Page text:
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Tuesday, September 22, 2015

Dogfight, a River Phoenix Movie, Comes to the SF Playhouse As a Musical

Posted By on Tue, Sep 22, 2015 at 8:00 AM



Michael Gene Sullivan
  • Michael Gene Sullivan


For actor, director, and playwright Michael Gene Sullivan, all theater is political — either upholding the status quo or  hallenging it. He also happens to love musicals, saying that language is by nature intellectual, but music adds another layer of meaning to words.

So a musical version of Dogfight, a movie that starred River Phoenix and Lili Taylor, about three Marines spending t heir last night before going to Vietnam in San Francisco, was pretty much perfect for him.

“It was a sort of quirky, bizarre relationship film about feminism and wh at was going on in the '60s,” Sullivan said. “These soldiers have just been through training and had the empathy crushed out of them. This is their last night, and they’re discovering empathy, which is what makes you human. And it’s about young women demanding not to be judged by their looks — saying it’s not how you see me that’s important, it’s how I see myself.”

Sullivan says he’s one of the few people in the cast who has seen the movie.

“It was a date film for me and my wife, Velina [Brown, also an actor],” he said. “We were fans of the actors, and it was an interesting story. I hadn’t heard there was a musical and then I read the play and it was faithful to the film, and I loved the music and I liked the characterization and period.”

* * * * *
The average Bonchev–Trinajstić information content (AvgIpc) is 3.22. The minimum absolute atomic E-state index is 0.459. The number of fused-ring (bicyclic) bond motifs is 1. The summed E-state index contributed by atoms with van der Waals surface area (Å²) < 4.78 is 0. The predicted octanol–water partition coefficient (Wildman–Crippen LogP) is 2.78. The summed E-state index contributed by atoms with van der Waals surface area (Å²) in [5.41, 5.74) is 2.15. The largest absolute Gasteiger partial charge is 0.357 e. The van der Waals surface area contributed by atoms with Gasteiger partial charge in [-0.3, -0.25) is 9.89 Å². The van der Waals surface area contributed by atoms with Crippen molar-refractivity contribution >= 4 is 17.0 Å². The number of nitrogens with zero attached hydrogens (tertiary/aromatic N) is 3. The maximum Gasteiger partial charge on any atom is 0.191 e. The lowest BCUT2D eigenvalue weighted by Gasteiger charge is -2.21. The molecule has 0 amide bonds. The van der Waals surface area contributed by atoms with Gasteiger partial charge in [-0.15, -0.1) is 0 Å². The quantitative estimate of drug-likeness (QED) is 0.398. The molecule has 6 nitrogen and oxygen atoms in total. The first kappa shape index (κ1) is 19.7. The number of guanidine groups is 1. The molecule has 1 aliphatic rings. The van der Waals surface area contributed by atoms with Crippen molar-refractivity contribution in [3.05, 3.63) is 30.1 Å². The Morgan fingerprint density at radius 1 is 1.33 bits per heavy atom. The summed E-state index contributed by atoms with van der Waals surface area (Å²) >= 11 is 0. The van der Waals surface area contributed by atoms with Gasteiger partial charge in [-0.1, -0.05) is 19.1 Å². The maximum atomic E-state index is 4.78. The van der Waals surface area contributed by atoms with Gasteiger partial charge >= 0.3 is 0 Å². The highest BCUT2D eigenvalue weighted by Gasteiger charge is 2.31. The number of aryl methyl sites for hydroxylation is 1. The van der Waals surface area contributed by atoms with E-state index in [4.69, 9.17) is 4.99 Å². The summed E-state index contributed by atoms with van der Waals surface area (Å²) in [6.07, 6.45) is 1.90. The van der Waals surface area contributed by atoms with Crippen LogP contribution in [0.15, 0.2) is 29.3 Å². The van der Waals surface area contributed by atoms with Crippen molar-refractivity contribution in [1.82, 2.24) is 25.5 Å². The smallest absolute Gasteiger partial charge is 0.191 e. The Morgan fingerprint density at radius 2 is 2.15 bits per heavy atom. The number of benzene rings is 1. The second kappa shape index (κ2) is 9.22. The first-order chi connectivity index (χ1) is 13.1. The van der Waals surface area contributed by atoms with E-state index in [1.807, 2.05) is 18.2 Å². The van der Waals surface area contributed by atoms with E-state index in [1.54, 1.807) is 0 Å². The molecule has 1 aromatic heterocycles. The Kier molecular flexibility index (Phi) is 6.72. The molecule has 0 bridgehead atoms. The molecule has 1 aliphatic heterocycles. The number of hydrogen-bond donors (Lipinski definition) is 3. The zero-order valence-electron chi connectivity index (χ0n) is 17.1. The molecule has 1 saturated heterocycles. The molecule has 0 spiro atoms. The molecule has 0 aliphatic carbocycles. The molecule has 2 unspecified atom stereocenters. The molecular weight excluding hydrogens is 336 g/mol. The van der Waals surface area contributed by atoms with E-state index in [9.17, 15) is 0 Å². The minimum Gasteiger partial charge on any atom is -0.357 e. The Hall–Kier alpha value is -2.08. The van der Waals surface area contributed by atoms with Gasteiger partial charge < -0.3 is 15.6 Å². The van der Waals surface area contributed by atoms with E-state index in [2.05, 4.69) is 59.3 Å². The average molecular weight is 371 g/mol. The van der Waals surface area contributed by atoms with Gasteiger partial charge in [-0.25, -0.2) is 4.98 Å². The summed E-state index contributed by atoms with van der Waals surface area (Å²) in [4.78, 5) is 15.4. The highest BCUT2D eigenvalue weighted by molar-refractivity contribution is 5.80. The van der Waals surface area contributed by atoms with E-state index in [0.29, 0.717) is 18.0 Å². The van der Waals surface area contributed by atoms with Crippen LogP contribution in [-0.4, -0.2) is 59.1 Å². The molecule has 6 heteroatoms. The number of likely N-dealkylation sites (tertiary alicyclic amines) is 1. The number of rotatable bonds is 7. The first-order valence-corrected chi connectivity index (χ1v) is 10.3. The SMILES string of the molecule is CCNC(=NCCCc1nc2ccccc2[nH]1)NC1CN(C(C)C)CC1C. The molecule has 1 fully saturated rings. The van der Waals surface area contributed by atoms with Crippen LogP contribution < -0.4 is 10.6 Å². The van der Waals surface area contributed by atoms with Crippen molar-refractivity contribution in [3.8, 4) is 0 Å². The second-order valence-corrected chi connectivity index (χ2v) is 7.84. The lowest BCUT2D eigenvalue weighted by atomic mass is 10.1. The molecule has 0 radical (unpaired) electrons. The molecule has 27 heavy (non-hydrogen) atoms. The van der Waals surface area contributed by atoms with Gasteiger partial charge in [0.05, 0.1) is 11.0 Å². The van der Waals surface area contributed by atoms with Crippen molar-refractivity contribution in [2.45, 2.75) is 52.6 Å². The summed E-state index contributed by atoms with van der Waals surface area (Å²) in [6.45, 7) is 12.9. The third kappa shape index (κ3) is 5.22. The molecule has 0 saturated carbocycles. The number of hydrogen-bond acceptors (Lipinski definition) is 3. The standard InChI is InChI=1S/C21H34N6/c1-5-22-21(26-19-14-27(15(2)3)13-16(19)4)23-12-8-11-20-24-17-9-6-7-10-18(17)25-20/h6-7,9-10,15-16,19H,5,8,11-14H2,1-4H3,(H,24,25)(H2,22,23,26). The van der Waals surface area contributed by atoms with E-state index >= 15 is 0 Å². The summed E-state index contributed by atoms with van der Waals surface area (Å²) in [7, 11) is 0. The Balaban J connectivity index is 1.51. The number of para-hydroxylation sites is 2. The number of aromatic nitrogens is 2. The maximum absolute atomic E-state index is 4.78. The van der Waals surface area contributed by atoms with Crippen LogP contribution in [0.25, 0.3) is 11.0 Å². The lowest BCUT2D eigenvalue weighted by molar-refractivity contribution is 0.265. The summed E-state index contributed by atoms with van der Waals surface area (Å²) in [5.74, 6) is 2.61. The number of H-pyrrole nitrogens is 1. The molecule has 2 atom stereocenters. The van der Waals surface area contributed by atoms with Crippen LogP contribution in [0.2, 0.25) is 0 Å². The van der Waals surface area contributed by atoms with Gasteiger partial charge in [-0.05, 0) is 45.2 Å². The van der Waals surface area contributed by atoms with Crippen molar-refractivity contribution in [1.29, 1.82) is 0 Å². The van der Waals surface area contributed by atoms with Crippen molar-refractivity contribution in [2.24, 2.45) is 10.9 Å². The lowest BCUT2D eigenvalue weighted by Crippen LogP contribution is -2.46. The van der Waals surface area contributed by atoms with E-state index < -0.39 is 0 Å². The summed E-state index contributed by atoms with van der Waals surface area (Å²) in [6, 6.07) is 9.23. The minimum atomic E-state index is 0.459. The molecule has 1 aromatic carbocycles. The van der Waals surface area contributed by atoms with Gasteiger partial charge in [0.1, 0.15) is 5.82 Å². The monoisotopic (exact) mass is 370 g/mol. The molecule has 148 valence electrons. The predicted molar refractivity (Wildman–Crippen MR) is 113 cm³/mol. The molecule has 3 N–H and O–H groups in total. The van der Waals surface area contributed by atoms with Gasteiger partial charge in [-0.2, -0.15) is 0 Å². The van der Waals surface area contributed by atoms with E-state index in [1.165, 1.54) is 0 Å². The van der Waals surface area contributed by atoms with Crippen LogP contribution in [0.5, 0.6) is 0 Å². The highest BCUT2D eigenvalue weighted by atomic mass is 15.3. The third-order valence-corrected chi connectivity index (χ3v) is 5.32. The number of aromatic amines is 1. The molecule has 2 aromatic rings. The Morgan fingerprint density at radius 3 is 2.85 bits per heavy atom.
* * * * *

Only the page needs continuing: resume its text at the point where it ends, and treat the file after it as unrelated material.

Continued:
The movie was well received, but it not being a huge hit means freedom to explore and not live up to audience expectations, Sullivan says.

“If we were doing musical version of Lawrence of Arabia, that’s a lot of pressure,” he said. “You can’t replicate that. With this, it wasn’t a huge blockbuster, so it’s not like we’ll have a bunch of Dogfight fans in the audience.”

Sullivan plays a bunch of different roles in the play–including a tattoo artist, a lounge singer and a guy on the  bus. He says that dire ctor Bill English told him he is playing characters who bump into other cast member and witness their relationships.

Along with being the resident playwright for the San Francisco Mime Troupe, Sullivan wrote a labor-oriented adaptation of Dickens’ A Christmas Carol and a stage adaptation of George Orwell’s 1984, which played on several continents, and he has appeared on most Bay Area stages, including American Conservatory Theater, Berkeley Repertory Theatre, The Magic Theatre, Marin Theatre Company, Lorraine Hansberry Theatre, and African-American Shakespeare. So with such a busy schedule, he has to consider what plays are worth taking on. Dogfight was one.

click to enlarge Jeffrey Brian Adams and Kathryn Fox Hart in "Dogfight" - PHOTO BY FEI CAI
  • Photo by Fei Cai
  • Jeffrey Brian Adams and Kathryn Fox Hart in "Dogfight"

“You hope to do parts different from what you’ve done before,” he said. “If you’re lucky, you get to tell stories you want to be part of.”

Dogfight Sept. 22-Nov. 7, at the SF Playhouse, 450 Post. $20-$120. 415-677-9596.

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Emily Wilson

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